Energy Storage Group

Energy Storage Group

Energy Storage

Energy Storage

Clean, efficient technologies capable of storing and delivering energy on timescales from seconds to hours are critical for enabling a carbon-free, sustainable energy system.  Low-emissions transportation technologies such as plug-in hybrid electric vehicles and battery all-electric vehicles require next-generation batteries featuring good safety, high energy density, long life and low cost. Large-scale batteries of similar characteristics (excluding perhaps the requirement of high energy density) are also essential for storing energy generated by variable renewable sources like solar and wind for the electricity grid.

The Energy Technologies Area's Energy Storage Group conducts innovative research to understand the basic science of energy storage, as well as to overcome technological barriers to next-generation batteries. Funded primarily by the U.S. Department of Energy, and based at Berkeley Lab, the group is one of the world's leading centers for advanced battery research.

The group devotes substantial effort to lithium-ion batteries, which are extremely promising for transportation applications, and it is growing its research on batteries for electricity grid-scale applications, such as flow batteries. With input from the scientific community and the battery industry, the group is also expanding its research into newer, promising battery chemistries like sodium and zinc.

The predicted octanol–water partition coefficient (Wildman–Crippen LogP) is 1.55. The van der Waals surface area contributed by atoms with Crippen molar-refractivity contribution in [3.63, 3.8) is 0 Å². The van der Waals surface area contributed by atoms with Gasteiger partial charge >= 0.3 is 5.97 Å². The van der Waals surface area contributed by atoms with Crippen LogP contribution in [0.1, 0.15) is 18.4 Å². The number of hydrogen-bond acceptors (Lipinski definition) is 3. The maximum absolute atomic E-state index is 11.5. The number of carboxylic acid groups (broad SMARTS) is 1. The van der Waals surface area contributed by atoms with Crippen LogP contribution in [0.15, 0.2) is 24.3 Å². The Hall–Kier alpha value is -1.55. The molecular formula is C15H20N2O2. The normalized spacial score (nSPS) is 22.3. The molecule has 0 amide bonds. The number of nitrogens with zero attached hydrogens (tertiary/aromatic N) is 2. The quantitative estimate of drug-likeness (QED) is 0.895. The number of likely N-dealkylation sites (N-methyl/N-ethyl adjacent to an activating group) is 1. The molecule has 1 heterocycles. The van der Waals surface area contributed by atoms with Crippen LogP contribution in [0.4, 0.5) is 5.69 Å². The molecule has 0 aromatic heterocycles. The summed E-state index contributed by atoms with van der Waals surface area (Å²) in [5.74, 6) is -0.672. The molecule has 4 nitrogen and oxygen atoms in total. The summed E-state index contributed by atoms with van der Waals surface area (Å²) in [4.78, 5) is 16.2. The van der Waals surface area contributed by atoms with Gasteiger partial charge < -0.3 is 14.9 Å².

Key Topics:

  • Li-ion and Li/Sulfur
  • Surface and bulk materials analysis
  • Transport and systems modeling
  • Cell fabrication and failure analysis

Group Leader

Vince Battaglia

Publications by Organization




Ayache, M., S. F. Lux, and R. Kostecki, IR Near-Field Study of the Solid Electrolyte Interphase on a Tin Electrode, The Journal of Physical Chemistry Letters, vol. 6, pp. 1126-1129, 2015.
Vogl, U. S. et al., The Mechanism of SEI Formation on a Single Crystal Si(100) Electrode, Journal of The Electrochemical Society, vol. 162, pp. A603-A607, 2015.
Vogl, U. S. et al., The Mechanism of SEI Formation on Single Crystal Si(100), Si(110) and Si(111) Electrodes, Journal of The Electrochemical Society, vol. 162, no. 12, pp. A2281 - A2288, 2015.